EssaySnark is honored for the opportunity to share thoughts on MBA admissions with Bell Curve’s GMAT students today! We’re going to tackle a subject head-on to debunk some myths about race and ethnicity and how it can impact your chances for getting in.
We get questions sometimes from people who are thinking about applying to business school. They hear that there’s an advantage if you’re a minority candidate, and they wonder if that’s them. The color of their skin is non-white, so you might think that they automatically fall into that “minority” category. If you ask the U.S. government, then anybody who’s not Caucasian is a minority – you can see the CDC’s definition here. If you’re not a white dude (or chick) then doesn’t that mean you’ll have an easier time getting into bschool?
Maybe. It depends. Here’s how it breaks down:
- When business schools talk about minorities, they’re actually focusing on a subset of only underrepresented minorities. These are people from populations that don’t apply to business school very often – specifically, Black and African Americans, Hispanic and Latinos, and most especially Hawaiians, Alaskans, and American Indians (Native Americans). Relatively fewer people from these groups apply to business school. By contrast, there are a whole lot of Asian-Americans who want to get their MBAs. The schools have plenty of Asians to choose from. Not so with these other minority groups. The schools are always on the lookout for a good Black or Hispanic candidate. In fact, you may find yourself with multiple offers, if you do a good job on your apps.
- So Asians are not underrepresented minorities, and we just ruled out any advantage for them in the adcom’s eyes. In fact, not only is it not an advantage, but it can potentially be a disadvantage. The schools get a lot of applications from Indians and Chinese candidates. If that’s you, then you’ll have to work harder to stand out from the crowd. Your profile needs to be stronger than the others applying. It may seem unfair, but it’s simply due to the popularity of the American education among people in your country.
- If you’re an American citizen who happens to be of Asian descent, then it’s not quite so bad. The majority of students at U.S. schools are American. It’ll still be competitive for you, because it’s competitive for everyone, but your odds are probably not quite so long as if you’re applying from an Asian country.
The other issue of course is that the term “Asian” is unhelpfully broad. If you’re Persian, for example, do you fall under rule #2 above, along with Indians and Chinese? Persian people are from Central Asia. Does this mean you’re also at a disadvantage based on what we just said about “Asians”?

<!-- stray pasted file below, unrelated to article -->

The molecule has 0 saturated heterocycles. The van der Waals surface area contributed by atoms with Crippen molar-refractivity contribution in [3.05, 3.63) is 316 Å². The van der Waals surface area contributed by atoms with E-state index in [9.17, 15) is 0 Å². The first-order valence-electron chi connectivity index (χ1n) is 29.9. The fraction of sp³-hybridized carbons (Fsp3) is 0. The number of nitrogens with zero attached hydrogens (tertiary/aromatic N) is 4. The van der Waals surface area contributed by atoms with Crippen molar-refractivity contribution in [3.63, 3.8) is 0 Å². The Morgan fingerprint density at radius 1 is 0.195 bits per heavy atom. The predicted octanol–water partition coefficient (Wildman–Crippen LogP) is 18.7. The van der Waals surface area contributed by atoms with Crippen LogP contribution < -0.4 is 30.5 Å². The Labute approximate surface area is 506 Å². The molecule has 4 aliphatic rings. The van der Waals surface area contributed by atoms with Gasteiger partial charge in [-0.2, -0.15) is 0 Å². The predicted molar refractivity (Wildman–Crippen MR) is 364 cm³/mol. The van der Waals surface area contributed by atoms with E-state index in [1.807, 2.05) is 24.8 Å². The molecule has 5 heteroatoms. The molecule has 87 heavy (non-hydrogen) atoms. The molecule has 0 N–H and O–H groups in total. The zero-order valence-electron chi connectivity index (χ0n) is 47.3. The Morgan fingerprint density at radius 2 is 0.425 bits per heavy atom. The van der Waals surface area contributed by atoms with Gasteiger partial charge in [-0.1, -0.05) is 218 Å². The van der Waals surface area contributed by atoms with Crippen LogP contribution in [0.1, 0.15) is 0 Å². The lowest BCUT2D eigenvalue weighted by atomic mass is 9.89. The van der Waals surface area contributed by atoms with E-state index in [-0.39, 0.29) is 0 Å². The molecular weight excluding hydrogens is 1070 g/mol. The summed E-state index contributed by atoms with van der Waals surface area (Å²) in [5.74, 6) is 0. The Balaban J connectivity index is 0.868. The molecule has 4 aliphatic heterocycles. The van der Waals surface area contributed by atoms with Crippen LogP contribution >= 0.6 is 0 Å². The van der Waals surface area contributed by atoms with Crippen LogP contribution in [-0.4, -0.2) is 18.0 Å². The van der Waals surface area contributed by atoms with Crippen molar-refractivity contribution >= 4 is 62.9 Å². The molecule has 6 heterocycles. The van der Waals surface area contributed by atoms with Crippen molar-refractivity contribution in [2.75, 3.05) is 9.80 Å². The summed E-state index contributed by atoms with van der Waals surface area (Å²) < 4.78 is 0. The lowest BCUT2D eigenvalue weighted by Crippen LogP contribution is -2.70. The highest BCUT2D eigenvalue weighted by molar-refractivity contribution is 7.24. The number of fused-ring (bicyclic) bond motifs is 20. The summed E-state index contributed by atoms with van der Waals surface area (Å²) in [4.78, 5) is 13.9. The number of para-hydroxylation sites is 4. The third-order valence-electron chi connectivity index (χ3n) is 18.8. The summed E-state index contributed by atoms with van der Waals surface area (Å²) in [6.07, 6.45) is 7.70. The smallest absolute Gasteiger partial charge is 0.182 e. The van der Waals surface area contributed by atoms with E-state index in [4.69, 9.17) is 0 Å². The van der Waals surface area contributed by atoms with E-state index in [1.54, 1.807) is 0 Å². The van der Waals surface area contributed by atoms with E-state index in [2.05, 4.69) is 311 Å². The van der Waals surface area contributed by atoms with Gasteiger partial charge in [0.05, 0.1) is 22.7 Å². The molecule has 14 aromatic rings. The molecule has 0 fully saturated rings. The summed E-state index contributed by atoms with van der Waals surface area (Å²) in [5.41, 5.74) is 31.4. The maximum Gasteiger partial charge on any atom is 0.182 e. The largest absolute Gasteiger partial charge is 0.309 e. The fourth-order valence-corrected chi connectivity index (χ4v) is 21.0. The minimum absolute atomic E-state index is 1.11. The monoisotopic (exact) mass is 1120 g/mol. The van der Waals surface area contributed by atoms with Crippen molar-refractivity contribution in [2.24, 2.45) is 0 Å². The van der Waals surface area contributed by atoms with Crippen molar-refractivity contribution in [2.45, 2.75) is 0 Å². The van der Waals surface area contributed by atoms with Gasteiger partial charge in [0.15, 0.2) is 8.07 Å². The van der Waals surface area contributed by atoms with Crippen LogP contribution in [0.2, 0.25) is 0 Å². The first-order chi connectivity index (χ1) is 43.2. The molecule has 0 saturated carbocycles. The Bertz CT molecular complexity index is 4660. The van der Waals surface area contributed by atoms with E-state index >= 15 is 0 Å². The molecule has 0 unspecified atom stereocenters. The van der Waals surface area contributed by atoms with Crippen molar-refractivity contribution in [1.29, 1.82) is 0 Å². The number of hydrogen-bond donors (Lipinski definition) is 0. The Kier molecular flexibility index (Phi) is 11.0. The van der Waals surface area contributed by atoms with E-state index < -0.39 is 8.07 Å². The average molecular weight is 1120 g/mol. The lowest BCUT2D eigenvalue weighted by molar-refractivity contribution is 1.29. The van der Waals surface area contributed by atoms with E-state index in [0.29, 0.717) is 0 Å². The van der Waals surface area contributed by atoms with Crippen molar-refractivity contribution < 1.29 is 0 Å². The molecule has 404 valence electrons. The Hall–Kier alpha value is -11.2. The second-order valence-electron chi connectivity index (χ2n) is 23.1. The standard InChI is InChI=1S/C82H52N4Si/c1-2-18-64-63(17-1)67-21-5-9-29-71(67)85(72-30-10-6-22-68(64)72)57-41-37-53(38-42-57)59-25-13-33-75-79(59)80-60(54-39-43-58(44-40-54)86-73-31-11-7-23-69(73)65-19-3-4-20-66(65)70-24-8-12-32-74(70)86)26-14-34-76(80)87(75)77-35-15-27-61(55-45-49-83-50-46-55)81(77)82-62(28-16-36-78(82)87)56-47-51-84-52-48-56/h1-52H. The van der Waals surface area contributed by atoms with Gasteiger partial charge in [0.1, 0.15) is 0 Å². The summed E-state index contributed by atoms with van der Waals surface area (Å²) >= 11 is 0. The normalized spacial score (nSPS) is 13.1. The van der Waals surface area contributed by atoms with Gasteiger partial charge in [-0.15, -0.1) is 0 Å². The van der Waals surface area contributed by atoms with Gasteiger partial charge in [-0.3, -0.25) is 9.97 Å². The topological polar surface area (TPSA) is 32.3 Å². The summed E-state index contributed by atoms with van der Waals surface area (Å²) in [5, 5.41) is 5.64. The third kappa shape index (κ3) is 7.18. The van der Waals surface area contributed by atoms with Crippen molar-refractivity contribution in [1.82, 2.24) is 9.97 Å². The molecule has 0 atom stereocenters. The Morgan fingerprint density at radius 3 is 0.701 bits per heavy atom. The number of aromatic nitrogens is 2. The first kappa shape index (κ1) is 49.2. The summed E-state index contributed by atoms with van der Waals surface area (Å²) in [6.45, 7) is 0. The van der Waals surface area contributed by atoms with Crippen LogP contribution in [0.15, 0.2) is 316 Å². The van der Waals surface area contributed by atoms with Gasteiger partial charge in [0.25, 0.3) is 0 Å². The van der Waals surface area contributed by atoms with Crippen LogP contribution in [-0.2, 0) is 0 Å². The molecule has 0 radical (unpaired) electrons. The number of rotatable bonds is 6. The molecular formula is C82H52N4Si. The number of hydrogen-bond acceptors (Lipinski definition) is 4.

In this case, no. There’s a second way to look at this, and that is in terms of diversity, which goes past ethnic heritage or color of skin, and which often has more to do with social group, specific geography, and culture. Our hypothetical Persian applicant could be coming from a variety of regions. There are fewer people from Eastern Europe, the Middle East and Africa applying to business school, so anyone who hails from those parts of the world will have a chance to stand out if only because the schools don’t see as many candidates like them.
That’s really what it comes down to. The schools want to have a diverse class of students, with not too many people who are too similar in terms of background – whether that be in the categories of race and country of origin, as we’re discussing here, or in terms of previous industry and nature of pre-MBA work experience. Just like they don’t want to have a class comprised only of consultants and finance dudes, they also don’t want it to be too homogenous – whether that homogeneity be Caucasian, or various flavors of brown, tan, olive, and other beautiful skin tones.
The top schools don’t have quota systems – they don’t have a maximum on the number of students they’ll accept from certain countries. You have complete control over your fate in this process. Everyone needs to put in the work to present a strong profile, in order to have the best chances. And, the best way to stand out, regardless of your race or ethnic profile, is to tell compelling stories of your leadership experience and achievements within the application (essays, resume, recommendations). That’s how you become a real person to the admissions person reading your app. That’s how you move beyond the limited classifications of skin color and country of origin, and move into the domain of how you’re a leader who’s going to go out and do great things in the future. That’s how you get into business school.
Good luck to you on your GMAT studies and on your MBA application strategies!
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